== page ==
Most of the women I interviewed for this book, women who became CEOs and who were willing to get down and dirty, share my desire to help our female successors have it easier than we did. We hope that the next generation of businesswomen can learn from how we've grappled with real-life issues: hiring, firing (and getting hired and, er, fired), sexuality in the office, overt and covert discrimination, negotiating, recovering from a mistake. Few of these lessons come easily; indeed, I've learned as much, if not more, from mistakes and scoundrels over time as I have from easy decisions and heroes. My best mentors were the antimentors, whose examples I vowed to avoid.

Women in business today will far exceed the successes of the previous generation's women if they can just be themselves -- be real -- at work. This book will tell you how to be who you are and make it work for you. And you can keep your clothes on.

Copyright © 2005 by Robin Wolaner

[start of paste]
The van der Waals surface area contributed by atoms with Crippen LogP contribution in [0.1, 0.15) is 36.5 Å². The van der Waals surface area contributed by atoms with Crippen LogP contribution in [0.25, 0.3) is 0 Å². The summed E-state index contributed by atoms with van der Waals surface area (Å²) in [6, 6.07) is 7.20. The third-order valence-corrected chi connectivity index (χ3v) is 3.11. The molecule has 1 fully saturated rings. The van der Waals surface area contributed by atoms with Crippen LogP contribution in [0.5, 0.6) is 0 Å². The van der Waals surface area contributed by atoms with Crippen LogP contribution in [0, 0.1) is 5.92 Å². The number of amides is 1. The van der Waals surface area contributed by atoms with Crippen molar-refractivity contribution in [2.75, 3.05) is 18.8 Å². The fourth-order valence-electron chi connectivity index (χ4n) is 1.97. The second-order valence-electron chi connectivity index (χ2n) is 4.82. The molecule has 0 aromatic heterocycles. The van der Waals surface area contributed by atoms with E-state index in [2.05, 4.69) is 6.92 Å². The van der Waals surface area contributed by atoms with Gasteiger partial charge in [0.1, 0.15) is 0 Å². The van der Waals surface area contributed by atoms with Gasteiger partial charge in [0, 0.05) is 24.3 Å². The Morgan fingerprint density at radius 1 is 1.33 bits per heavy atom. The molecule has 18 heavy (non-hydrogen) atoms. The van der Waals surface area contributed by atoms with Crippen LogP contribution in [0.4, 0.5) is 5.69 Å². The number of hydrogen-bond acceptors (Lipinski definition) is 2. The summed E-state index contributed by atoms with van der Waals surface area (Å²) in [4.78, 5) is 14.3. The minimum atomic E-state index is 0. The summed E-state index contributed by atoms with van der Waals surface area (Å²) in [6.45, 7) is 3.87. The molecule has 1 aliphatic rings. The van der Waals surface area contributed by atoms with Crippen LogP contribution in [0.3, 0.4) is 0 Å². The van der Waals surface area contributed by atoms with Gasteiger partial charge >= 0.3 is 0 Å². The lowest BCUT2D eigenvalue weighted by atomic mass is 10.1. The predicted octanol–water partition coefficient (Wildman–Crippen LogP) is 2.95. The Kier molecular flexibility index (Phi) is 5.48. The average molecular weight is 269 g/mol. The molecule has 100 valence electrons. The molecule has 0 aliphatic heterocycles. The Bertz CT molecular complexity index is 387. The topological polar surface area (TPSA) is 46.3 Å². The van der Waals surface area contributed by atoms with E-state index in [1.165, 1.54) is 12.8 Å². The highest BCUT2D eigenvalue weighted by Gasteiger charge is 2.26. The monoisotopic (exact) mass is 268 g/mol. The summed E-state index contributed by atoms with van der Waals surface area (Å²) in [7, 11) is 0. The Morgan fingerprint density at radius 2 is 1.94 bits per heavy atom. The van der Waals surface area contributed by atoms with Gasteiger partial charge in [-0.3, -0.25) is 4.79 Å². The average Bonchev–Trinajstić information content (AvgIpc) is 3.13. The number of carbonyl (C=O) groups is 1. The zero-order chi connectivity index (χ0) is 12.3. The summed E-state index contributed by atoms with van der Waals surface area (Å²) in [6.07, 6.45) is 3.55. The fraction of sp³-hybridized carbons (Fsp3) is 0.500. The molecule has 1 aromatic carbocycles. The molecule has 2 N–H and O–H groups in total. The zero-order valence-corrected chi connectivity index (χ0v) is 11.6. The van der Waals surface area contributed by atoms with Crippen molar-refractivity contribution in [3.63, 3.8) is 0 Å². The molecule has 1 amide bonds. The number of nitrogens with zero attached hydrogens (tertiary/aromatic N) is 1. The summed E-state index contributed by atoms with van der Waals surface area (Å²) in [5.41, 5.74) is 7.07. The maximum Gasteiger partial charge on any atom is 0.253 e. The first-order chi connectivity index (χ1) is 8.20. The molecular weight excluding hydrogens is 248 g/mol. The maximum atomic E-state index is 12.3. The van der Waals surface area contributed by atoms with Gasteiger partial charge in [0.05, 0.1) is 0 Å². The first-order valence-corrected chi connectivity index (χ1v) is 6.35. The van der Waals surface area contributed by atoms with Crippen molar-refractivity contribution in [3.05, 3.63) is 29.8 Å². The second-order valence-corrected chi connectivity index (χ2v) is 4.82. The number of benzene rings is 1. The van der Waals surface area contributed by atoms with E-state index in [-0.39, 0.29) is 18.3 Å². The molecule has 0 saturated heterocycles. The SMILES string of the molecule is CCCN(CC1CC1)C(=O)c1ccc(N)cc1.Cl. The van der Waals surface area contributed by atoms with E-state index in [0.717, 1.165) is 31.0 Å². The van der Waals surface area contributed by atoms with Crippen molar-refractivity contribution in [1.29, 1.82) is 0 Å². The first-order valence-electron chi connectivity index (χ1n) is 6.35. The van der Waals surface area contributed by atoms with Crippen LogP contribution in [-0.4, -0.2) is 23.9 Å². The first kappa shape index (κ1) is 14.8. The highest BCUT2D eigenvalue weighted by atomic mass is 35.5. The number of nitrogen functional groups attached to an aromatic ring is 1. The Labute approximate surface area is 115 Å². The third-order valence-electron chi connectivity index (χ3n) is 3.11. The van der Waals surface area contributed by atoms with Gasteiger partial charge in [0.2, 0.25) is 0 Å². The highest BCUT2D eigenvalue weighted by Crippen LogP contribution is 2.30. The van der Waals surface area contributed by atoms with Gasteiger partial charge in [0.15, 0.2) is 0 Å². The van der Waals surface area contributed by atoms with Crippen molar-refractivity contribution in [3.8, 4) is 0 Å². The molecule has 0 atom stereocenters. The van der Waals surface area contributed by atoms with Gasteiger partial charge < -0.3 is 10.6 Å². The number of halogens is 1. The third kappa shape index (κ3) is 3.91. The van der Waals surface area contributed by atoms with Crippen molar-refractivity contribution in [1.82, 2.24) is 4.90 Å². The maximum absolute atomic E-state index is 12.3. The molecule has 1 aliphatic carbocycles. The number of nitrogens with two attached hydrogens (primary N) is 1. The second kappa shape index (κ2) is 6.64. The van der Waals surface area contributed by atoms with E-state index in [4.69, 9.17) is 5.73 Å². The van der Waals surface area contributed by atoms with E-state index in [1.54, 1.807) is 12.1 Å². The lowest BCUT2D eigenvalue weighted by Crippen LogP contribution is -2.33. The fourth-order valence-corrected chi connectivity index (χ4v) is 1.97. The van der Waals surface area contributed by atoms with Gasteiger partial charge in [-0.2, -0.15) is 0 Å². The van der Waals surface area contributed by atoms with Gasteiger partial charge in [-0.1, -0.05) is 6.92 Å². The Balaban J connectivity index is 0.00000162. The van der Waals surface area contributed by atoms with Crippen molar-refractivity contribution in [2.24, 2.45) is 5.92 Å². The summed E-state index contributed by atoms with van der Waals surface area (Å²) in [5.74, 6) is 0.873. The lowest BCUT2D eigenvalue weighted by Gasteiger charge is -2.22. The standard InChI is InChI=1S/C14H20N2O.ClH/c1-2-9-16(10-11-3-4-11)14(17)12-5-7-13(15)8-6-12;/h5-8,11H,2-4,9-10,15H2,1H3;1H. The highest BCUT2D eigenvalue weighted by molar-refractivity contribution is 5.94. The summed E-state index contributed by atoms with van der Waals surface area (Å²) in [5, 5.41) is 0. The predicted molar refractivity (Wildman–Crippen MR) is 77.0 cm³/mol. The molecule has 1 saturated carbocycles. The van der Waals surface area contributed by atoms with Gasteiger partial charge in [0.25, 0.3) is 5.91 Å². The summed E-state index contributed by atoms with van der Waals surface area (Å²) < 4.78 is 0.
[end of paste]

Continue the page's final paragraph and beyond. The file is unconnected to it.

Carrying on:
Continues...


Excerpted from Naked in the Boardroom by Robin Wolaner Copyright © 2005 by Robin Wolaner. Excerpted by permission.
All rights reserved. No part of this excerpt may be reproduced or reprinted without permission in writing from the publisher.
Excerpts are provided by Dial-A-Book Inc. solely for the personal use of visitors to this web site.

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Sort by: Showing 1 Customer Reviews
  • Anonymous

    Posted November 1, 2004

    Just great!

    Who says you can't be nice, or be yourself, when you run a company? Robin Wolaner lays to rest the myths about executive women while telling you exactly how to navigate the torturous waters of corporate America. Where has she been all of our lives?

    Was this review helpful? Yes  No   Report this review